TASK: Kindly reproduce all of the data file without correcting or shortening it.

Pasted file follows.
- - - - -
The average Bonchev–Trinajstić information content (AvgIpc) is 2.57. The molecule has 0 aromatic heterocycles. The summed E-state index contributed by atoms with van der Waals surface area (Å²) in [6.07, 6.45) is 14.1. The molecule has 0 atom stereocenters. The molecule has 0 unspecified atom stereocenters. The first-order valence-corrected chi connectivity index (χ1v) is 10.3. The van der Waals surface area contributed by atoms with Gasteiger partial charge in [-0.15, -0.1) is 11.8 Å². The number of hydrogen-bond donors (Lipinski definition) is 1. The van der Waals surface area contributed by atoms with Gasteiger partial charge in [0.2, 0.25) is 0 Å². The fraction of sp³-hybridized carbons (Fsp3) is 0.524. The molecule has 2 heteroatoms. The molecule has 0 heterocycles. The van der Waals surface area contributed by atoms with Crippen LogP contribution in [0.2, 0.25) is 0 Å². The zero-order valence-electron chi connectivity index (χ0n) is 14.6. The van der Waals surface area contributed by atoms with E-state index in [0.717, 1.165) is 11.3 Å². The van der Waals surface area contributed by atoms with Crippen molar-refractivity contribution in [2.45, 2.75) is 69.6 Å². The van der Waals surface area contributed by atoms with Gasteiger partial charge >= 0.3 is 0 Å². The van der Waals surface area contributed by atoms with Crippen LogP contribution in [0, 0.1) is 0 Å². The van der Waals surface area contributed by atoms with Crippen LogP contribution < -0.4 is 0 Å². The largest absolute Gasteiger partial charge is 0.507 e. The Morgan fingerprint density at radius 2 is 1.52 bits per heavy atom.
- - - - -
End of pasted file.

The average Bonchev–Trinajstić information content (AvgIpc) is 2.57. The molecule has 0 aromatic heterocycles. The summed E-state index contributed by atoms with van der Waals surface area (Å²) in [6.07, 6.45) is 14.1. The molecule has 0 atom stereocenters. The molecule has 0 unspecified atom stereocenters. The first-order valence-corrected chi connectivity index (χ1v) is 10.3. The van der Waals surface area contributed by atoms with Gasteiger partial charge in [-0.15, -0.1) is 11.8 Å². The number of hydrogen-bond donors (Lipinski definition) is 1. The van der Waals surface area contributed by atoms with Gasteiger partial charge in [0.2, 0.25) is 0 Å². The fraction of sp³-hybridized carbons (Fsp3) is 0.524. The molecule has 2 heteroatoms. The molecule has 0 heterocycles. The van der Waals surface area contributed by atoms with Crippen LogP contribution in [0.2, 0.25) is 0 Å². The zero-order valence-electron chi connectivity index (χ0n) is 14.6. The van der Waals surface area contributed by atoms with E-state index in [0.717, 1.165) is 11.3 Å². The van der Waals surface area contributed by atoms with Crippen molar-refractivity contribution in [2.45, 2.75) is 69.6 Å². The van der Waals surface area contributed by atoms with Gasteiger partial charge >= 0.3 is 0 Å². The van der Waals surface area contributed by atoms with Crippen LogP contribution in [0, 0.1) is 0 Å². The van der Waals surface area contributed by atoms with Crippen LogP contribution < -0.4 is 0 Å². The largest absolute Gasteiger partial charge is 0.507 e. The Morgan fingerprint density at radius 2 is 1.52 bits per heavy atom.